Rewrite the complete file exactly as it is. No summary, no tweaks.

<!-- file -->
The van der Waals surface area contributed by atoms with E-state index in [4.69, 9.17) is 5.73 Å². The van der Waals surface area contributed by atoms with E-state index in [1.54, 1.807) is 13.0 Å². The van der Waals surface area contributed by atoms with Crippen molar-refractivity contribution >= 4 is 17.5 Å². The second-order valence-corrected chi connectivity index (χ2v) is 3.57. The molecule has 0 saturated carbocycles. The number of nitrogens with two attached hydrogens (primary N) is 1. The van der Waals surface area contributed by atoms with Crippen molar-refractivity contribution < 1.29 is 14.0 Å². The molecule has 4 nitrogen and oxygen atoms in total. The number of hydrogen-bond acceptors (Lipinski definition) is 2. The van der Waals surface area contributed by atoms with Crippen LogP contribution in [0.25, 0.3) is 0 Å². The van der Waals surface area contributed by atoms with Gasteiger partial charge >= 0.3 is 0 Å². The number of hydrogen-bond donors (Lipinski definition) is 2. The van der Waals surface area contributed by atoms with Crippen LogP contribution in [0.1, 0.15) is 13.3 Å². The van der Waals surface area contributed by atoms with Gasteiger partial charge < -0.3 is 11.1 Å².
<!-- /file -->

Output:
The van der Waals surface area contributed by atoms with E-state index in [4.69, 9.17) is 5.73 Å². The van der Waals surface area contributed by atoms with E-state index in [1.54, 1.807) is 13.0 Å². The van der Waals surface area contributed by atoms with Crippen molar-refractivity contribution >= 4 is 17.5 Å². The second-order valence-corrected chi connectivity index (χ2v) is 3.57. The molecule has 0 saturated carbocycles. The number of nitrogens with two attached hydrogens (primary N) is 1. The van der Waals surface area contributed by atoms with Crippen molar-refractivity contribution < 1.29 is 14.0 Å². The molecule has 4 nitrogen and oxygen atoms in total. The number of hydrogen-bond acceptors (Lipinski definition) is 2. The van der Waals surface area contributed by atoms with Crippen LogP contribution in [0.25, 0.3) is 0 Å². The van der Waals surface area contributed by atoms with Gasteiger partial charge >= 0.3 is 0 Å². The number of hydrogen-bond donors (Lipinski definition) is 2. The van der Waals surface area contributed by atoms with Crippen LogP contribution in [0.1, 0.15) is 13.3 Å². The van der Waals surface area contributed by atoms with Gasteiger partial charge < -0.3 is 11.1 Å².